Britain's Prince Harry, Duke of Sussex, leaves the High Court in London, Britain March 27, 2023.
Prince Harry, seen here in London's High Court in May 2023, is denied judicial review on his security case against the U.K.'s Home Office. Reuters

Prince Harry may have to pay an estimated £1 million in legal fees to the opposite party after he lost in his High Court security case against the Home Office over a decision to downgrade his tax-payer funded security.

The Duke of Sussex had taken legal action against the Executive Committee for the Protection of Royalty and Public Figures, otherwise known as RAVEC, over its decision that he would no longer receive the "same degree" of protection granted to working members of the royal family when he is in the U.K.

Prince Harry and Meghan Markle left their royal duties and moved to California in 2020. That same year on Feb. 28, it was decided that they would be stripped of their police protection while in Britain.

The Duke of Sussex took RAVEC's decision to the High Court, asking for a judicial review as he felt that he was "singled out" and treated "less favourably". Following a hearing last year in December, retired High Court judge Sir Peter Lane gave his decision on Feb. 28, and denied the royal's request as "the court has found that there has not been any unlawfulness in reaching the decision".

"Any departure from policy was justified. The decision was not irrational. The decision was not marred by procedural unfairness," reads the decision summary provided by the Daily Mail.

The statement continued: "Even if such procedural unfairness occurred, the court would in any event be prevented from granting the claimant relief. This is because, leaving aside any such unlawfulness, it is highly likely that the outcome for the claimant would not have been substantially different. The court has also found that there has been no unlawfulness on the part of Ravec in respect of its arrangements for certain of the claimant's visits to Great Britain, following the decision of February 28, 2020."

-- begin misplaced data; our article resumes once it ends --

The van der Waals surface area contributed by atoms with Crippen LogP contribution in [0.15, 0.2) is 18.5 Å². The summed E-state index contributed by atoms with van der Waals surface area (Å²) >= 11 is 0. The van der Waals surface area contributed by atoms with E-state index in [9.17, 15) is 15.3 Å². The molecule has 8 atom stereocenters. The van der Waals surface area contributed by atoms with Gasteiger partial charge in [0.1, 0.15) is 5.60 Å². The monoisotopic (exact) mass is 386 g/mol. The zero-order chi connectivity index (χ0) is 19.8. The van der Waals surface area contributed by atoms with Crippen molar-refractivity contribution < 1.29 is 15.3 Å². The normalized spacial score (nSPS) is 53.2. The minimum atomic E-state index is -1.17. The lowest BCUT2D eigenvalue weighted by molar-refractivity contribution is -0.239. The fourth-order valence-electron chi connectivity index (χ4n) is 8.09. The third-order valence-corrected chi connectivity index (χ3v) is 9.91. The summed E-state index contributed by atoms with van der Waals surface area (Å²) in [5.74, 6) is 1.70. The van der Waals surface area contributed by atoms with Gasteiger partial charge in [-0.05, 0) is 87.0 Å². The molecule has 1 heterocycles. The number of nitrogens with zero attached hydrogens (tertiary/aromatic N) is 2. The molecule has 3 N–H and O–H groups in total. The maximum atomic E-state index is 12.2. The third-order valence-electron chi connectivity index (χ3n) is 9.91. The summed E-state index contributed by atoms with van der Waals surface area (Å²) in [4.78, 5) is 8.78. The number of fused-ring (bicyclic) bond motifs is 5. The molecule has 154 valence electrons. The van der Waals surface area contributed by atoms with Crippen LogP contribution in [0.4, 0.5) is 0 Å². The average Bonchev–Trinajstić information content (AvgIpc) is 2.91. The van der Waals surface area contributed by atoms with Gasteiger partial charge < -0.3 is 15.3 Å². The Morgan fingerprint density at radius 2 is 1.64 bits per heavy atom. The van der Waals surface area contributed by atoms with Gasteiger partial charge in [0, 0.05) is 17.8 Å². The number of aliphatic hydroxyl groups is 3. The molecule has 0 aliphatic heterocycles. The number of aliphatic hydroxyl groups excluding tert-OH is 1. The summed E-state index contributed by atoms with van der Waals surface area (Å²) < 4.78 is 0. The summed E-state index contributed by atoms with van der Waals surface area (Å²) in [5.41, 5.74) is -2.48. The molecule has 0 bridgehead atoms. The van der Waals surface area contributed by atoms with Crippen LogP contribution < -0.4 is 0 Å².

Prince Harry potentially faces a large bill to reimburse the legal fees incurred in his case following his defeat. The Home Office had revealed that it had already spent £407,827 in legal fees as of October 2023.

Meanwhile, the Government Legal Department reported a cost of £265,437 and counsel at £137,864. While the final figure has yet to be confirmed, former royal head of protection Dai Davies said the duke's security case against the Home Office could cost taxpayers £1 million.

Moreover, the duke must pay his legal team: law firm Schillings International and the four barristers who assisted him in the case. Losing a High Court case reportedly normally requires the losing party to pay both sides and now Prince Harry is hoping to bring his case to the Court of Appeal.

His spokesman said in a statement: "The Duke of Sussex will appeal today's judgment which refuses his judicial review claim against the decision-making body Ravec, which includes the Home Office, the royal household and the Met Police. Although these are not labels used by Ravec, three categories - as revealed during the litigation - comprise the 'Ravec cohort': the role based category, the occasional category and the other VIP category. "

Prince Harry "is not asking for preferential treatment but for a fair and lawful application of Ravec's own rules, ensuring that he receives the same consideration as others in accordance with Ravec's own written policy", the representative said, adding: "In February 2020, Ravec failed to apply its written policy to the Duke of Sussex and excluded him from a particular risk analysis. The duke's case is that the so-called 'bespoke process' that applies to him is no substitute for that risk analysis." The spokesperson said he hopes to "obtain justice from the Court of Appeal" and will not make any further comments as the case is ongoing.